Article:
As planning for the next OpenGovWest gets underway, I talked with open government veteran Sarah Schacht last week about the work she’s doing around the event, as well as her role as executive director and founder of Knowledge As Power. Schacht shares her thoughts on her work, organizing events at the local level, what government technology issues we should be paying attention to and advice to government.
What are you working on these days?
There’s several different projects running concurrently at Knowledge As Power. These include: Expanding our free legislation tracking & civic engagement tool, KAPcitizen to cover the Seattle City Council and other states and local governments. Releasing our creative-commons licensed civics curriculum called “Act & Impact” to 8th to 12th grade teachers for testing, use, and revision. With a grant from Seattle, we’re launching a civics skills building program in Q2. Advisory work with governments, helping them modernize their legislative and document information systems through standards adoption. We’re running low-cost usability studies for government websites, like the one we did for Seattle.gov. And, there’s Open Gov West, our Western North America open government conference May 13th & 14th in Portland, Oregon. And, I’m starting work on a book about the underlying challenges to opening our governments.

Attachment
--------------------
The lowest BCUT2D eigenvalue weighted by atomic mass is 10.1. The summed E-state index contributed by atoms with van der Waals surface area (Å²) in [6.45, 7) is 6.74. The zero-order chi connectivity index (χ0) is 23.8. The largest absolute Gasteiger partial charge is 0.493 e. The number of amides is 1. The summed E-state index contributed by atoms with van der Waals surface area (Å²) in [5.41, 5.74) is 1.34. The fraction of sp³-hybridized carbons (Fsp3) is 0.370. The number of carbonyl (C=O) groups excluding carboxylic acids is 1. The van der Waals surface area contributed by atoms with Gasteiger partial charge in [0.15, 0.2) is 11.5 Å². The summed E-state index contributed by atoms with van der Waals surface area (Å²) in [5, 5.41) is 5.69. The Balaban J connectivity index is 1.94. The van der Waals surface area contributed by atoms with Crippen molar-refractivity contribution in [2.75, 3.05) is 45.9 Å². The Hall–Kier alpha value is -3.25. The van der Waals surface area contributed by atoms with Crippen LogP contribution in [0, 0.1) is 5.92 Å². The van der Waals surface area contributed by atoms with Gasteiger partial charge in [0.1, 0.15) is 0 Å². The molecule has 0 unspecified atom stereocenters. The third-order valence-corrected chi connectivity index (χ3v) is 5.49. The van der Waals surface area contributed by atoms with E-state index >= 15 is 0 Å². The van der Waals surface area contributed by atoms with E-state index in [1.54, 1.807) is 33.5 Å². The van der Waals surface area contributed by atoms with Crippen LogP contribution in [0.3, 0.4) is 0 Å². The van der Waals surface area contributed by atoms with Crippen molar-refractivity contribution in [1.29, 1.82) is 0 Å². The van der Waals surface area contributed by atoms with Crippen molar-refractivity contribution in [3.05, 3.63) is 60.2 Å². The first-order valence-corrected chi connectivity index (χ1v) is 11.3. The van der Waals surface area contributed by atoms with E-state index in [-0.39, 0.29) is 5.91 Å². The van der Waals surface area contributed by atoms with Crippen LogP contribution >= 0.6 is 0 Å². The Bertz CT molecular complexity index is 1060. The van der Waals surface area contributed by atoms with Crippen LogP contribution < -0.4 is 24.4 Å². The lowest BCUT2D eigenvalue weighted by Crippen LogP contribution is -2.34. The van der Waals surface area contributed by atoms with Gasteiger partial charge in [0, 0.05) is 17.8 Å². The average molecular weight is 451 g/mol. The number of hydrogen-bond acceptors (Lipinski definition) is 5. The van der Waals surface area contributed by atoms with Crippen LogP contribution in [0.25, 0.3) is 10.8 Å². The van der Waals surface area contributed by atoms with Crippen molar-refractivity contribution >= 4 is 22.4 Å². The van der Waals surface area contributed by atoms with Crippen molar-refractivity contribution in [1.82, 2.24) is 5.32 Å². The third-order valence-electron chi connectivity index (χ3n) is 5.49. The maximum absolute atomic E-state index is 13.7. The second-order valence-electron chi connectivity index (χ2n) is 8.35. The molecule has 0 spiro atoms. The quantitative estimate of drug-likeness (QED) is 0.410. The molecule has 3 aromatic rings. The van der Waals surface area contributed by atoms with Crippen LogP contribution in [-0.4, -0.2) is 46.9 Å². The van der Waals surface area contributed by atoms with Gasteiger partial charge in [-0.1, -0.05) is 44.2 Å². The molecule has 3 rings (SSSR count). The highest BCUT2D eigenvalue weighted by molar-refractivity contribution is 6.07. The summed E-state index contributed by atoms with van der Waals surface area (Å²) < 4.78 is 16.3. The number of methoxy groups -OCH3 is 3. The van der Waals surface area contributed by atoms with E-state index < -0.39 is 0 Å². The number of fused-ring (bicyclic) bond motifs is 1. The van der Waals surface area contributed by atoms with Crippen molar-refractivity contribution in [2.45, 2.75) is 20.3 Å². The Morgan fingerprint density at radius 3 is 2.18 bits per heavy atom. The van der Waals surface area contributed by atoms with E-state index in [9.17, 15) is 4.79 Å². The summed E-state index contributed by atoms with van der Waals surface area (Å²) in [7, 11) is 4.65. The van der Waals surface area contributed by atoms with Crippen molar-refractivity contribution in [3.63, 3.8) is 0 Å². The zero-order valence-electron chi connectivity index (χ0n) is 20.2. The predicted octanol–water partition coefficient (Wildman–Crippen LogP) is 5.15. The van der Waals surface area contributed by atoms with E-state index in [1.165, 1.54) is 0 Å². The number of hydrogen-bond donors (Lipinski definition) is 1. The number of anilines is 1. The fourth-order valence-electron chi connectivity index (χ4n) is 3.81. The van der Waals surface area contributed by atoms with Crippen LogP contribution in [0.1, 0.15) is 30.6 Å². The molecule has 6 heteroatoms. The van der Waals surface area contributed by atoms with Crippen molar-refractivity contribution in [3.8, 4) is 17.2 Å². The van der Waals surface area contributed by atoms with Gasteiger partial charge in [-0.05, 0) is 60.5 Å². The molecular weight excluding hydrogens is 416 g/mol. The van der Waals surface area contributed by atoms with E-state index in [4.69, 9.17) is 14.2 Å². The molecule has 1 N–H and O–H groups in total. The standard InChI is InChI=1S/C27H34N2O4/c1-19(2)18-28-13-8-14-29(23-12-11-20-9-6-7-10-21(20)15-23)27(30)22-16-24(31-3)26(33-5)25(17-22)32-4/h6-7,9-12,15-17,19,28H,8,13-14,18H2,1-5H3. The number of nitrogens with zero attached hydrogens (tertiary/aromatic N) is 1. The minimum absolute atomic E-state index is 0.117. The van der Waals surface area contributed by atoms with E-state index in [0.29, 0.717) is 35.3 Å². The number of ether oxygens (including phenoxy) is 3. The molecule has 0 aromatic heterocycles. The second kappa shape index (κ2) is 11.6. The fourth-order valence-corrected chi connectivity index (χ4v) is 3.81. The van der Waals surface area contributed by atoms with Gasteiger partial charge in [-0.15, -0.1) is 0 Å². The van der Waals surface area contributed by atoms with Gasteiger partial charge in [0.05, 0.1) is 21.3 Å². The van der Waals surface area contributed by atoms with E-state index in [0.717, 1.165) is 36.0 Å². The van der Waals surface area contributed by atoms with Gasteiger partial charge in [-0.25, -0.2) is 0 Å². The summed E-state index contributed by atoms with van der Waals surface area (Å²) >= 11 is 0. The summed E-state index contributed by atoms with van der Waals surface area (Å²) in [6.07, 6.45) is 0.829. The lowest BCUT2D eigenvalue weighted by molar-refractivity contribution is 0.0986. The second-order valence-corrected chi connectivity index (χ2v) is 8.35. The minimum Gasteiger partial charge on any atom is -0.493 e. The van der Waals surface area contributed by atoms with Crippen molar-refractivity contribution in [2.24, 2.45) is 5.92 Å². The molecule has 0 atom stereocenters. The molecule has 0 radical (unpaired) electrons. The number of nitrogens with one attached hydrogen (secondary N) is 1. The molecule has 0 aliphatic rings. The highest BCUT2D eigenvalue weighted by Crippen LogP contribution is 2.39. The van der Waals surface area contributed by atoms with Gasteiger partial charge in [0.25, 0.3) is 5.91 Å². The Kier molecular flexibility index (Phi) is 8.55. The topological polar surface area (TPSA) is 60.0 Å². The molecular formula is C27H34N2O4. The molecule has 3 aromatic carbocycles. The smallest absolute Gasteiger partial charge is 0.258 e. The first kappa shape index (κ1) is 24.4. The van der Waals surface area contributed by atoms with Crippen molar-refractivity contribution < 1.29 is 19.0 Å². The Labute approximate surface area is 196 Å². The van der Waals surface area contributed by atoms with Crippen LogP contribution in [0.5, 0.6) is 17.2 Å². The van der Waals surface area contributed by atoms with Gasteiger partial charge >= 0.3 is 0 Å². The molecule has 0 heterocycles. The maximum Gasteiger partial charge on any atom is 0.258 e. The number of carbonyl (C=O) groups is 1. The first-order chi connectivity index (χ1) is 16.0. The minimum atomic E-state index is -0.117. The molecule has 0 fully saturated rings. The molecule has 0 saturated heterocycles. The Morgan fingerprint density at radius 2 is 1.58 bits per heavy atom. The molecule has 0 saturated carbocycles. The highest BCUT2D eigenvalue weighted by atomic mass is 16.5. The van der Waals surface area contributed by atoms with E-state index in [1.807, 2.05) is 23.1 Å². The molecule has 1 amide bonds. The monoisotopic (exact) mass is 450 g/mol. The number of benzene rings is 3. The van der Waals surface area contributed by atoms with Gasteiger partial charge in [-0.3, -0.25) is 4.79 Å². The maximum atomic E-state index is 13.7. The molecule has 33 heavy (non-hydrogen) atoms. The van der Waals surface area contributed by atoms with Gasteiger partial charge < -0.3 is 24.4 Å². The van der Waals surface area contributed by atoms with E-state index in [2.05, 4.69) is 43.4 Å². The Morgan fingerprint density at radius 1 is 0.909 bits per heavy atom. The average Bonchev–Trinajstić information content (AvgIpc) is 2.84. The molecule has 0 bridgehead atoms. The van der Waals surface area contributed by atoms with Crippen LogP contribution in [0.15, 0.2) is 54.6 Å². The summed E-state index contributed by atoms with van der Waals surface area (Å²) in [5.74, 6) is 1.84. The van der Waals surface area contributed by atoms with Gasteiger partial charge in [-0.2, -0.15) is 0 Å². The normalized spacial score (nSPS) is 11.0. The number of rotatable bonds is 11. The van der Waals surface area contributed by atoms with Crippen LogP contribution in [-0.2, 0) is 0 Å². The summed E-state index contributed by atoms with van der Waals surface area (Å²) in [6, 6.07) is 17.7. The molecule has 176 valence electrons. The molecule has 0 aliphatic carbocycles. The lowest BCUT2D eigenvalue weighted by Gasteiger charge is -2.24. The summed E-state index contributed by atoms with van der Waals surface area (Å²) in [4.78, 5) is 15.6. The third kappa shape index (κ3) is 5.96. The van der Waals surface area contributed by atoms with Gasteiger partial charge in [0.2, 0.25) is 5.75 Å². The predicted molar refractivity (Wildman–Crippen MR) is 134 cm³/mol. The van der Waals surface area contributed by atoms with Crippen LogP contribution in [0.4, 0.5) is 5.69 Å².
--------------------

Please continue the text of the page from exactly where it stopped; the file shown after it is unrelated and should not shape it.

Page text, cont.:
Talk a little more about the importance of Open Gov West and the regional focus?
Open Gov West (OGW) was my idea to get governments, technologists, and civic stakeholders talking about the common challenges they had in opening their governments. Even now, I think a lot of governments feel like the IT or transparency issues they have are their unique problem. When these problems are widespread. You’re not the only government with no IT training budget, so your skills stagnate. You’re not the only government who is locked into some tool from 1998 for getting your Word documents online in some awful format. And those governments you think are all high tech? Well, those were hard-fought battles to modernize and the people inside those governments still don’t feel like they achieved what they set out to do. They didn’t have a special sauce, they just worked hard.
OGW is designed to highlight the stories, experience, and research of people doing the hard work of opening government, modernizing their tools, and engaging their citizens effectively. It’s not about flashy new technology trends. Frankly, the technology trend that needs to take hold is sharing, experimenting, and asking for help. People seem to like OGW events, we’ve had nearly 1,000 attendees across our three conferences in the last year and our local meetups.
So, OGW is the place to get great ideas, learn from others, build relationships, and participate in collaborative projects. It’s also a place you can trust that people who are speaking are there because we thought they had something valuable to say, not because they’re friends or because they sponsored.
What are the 3 most important open government / government technology issues we should be paying attention to?